Perhaps they are immortal, perhaps not. In Clavicula Salomonis, there is a suggestion that the names ‘Michael, Gabriel, Uriel’ and so on are not names, but are titles (Eliphas Levi’s translation). They denote a rank rather than an individual. Apply that to Thor and Mars and Darvell Gadarn and Pazuzu and Set and Apollo and Krishna and suddenly those godlets don’t need to be immortal any more. They can be born, live and die just like us.
How many of them exist? There might be billions of them, most of whom are going about their lives just as we do, since our existence is likely to be irrelevant to theirs. Or perhaps there are only a few, the few that humanity has encountered time and again over many, many centuries.
What are my theoretical shades like, then? They don’t look like us becasue they are unrelated to us. However, they can appear like us – or like anything – when they poke into our physiicalk reality. They are not necessarily smarter than us or more powerful, they just have different abilities. They can do things we can’t do and it is likely we can do things they can’t do.
If they have been around longer than us then they watched us arrive. Whether we were placed here by God, developed from a proto-ape creature, arrived as a bunch of useless idiots on the ‘B’ Ark or were made from genetically modified chimps by green men who live in the Moon, we don’t know. They do. This gives two possibilities for their interactions with us.
Maybe they are scientists studying the development of a new (mostly) intelligent species and are using the pantheon personas to dabble with our destiny.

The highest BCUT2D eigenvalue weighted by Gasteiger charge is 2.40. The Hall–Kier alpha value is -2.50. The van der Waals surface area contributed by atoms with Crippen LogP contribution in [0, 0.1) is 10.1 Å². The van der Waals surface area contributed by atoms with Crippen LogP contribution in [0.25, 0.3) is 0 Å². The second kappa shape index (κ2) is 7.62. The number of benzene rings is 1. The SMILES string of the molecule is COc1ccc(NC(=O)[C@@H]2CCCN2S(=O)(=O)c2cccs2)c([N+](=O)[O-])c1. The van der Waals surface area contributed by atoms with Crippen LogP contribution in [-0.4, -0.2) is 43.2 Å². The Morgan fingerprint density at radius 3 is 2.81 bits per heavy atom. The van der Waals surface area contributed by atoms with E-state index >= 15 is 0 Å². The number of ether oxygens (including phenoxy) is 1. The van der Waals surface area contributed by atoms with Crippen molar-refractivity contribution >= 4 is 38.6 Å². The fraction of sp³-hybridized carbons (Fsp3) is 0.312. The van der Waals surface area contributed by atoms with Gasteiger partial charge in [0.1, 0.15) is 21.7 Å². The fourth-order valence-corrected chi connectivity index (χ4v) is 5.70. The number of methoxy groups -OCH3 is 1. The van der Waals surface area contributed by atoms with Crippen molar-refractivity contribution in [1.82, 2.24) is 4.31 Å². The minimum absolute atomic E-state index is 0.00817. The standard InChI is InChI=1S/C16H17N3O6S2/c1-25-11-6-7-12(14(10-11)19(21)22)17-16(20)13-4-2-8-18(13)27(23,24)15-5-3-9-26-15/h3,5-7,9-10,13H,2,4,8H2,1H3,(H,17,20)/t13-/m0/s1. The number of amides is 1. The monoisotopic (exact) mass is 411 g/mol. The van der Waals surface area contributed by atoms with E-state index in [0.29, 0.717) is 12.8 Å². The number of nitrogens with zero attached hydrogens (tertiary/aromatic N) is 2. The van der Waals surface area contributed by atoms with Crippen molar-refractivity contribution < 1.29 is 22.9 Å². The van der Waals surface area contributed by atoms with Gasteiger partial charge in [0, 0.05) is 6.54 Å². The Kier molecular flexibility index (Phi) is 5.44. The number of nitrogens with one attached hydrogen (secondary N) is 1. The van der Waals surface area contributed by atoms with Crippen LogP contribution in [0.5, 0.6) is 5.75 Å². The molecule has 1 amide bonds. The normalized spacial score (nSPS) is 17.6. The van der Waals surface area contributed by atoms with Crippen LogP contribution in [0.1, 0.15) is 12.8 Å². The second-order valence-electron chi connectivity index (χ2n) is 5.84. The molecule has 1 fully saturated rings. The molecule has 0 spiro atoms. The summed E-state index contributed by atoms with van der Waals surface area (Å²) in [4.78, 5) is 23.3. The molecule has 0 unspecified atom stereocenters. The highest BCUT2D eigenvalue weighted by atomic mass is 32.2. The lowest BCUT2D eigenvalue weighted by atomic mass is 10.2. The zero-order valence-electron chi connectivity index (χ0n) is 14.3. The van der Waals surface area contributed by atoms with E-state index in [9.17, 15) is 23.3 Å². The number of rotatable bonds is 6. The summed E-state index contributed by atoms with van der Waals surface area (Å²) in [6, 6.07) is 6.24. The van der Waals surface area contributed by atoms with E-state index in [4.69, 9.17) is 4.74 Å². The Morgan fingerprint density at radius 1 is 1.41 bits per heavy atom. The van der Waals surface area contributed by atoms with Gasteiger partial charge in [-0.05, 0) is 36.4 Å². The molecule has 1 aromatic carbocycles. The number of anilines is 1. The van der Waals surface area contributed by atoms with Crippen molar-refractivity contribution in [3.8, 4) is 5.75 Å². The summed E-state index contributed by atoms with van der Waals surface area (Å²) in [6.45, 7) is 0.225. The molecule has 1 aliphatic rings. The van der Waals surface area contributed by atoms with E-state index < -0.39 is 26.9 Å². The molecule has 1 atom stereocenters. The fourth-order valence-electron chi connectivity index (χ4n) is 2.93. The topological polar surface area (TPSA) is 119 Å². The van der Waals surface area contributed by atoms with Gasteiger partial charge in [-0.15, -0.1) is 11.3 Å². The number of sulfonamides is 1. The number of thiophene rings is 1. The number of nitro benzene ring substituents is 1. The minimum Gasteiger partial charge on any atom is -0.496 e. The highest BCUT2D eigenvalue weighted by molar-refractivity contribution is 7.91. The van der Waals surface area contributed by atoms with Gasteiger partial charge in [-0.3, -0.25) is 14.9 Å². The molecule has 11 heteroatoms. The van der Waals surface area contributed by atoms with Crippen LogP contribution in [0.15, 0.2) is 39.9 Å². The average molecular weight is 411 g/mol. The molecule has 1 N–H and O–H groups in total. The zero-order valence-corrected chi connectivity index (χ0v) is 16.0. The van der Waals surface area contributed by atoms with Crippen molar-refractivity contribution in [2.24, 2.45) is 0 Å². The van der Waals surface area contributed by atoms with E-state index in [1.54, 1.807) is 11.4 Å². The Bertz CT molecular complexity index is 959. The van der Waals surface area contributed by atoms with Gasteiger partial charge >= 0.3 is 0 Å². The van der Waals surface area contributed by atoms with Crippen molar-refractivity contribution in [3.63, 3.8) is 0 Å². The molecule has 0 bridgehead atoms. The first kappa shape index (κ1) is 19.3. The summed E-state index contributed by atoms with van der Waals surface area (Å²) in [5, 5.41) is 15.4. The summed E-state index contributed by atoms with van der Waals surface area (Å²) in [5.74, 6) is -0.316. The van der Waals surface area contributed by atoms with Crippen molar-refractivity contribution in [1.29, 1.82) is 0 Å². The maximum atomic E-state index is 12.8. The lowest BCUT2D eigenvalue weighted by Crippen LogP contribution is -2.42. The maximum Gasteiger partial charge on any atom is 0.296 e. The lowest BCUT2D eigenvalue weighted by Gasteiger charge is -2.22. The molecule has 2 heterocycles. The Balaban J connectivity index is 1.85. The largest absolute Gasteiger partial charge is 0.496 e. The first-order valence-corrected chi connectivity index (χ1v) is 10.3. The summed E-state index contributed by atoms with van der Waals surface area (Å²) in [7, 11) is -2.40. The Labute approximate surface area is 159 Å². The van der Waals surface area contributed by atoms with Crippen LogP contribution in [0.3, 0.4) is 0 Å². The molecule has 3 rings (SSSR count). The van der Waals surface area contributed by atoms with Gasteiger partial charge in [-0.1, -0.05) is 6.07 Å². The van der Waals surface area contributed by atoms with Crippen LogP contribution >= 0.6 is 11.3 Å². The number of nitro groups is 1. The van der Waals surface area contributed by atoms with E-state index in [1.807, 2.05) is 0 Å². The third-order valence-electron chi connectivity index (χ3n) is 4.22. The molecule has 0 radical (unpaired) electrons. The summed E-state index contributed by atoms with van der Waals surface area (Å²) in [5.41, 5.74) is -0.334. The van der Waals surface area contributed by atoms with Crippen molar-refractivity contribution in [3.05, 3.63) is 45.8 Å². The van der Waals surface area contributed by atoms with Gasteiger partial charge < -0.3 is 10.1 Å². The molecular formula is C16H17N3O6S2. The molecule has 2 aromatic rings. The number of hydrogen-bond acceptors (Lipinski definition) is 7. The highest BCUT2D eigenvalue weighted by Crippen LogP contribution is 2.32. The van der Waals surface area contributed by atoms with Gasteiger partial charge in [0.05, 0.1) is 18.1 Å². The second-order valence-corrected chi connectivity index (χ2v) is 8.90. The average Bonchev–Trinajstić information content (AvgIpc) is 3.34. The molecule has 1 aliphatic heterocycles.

Or maybe they are a bunch of eccentrics indulging in a bit of cosplay with a young and still gullible race.
They don’t name themselves or invent the mythology. None of them show up and say ‘Hey, I’m Apollo and I’sm the one who makes sure the sun rises every day. Better not piss me off or I might forget. See that lamb? I’d love to have that roasted. No pressure.’
Humans used to do all that. We ascribed supernatural entity to the sunrise and the seasons. The ancients in Britain and elsewhere genuinely believed that if they did not perform the correct rituals at the Winter Solstice then the sun would just get lower and lower each day until it was gone forever. The ritual worked so they did it again the following year. It worked again. Soon it reached the point where they dare not fail to do it. It has worked every year, it must be right! Correlation, causation, the bane of humanity still.
Take a step back and imagine you are studying a colony of ants. Every day, an hour before sunrise, they jiggle about in a particular dance that is the same every morning. They do it until the sun comes up, then face the sun, prostrate themselves, then go back to general ant duties again.
You’d have to think ‘Why are they doing that? The sun is going to come up anyway. It’s a waste of time’.
So you study them and find a way to listen in on their conversations – learn antspeak, say. You find that they have absolutely no concept of astrophysics at all and have convinced themselves, over generations, that they must do the dance or the sun won’t come up.
When you’d finished laughing, you would then be intrigued enough to study them further and see what else they believe. They believe there is a Sun God and a Sugar God and an evil Anteater God.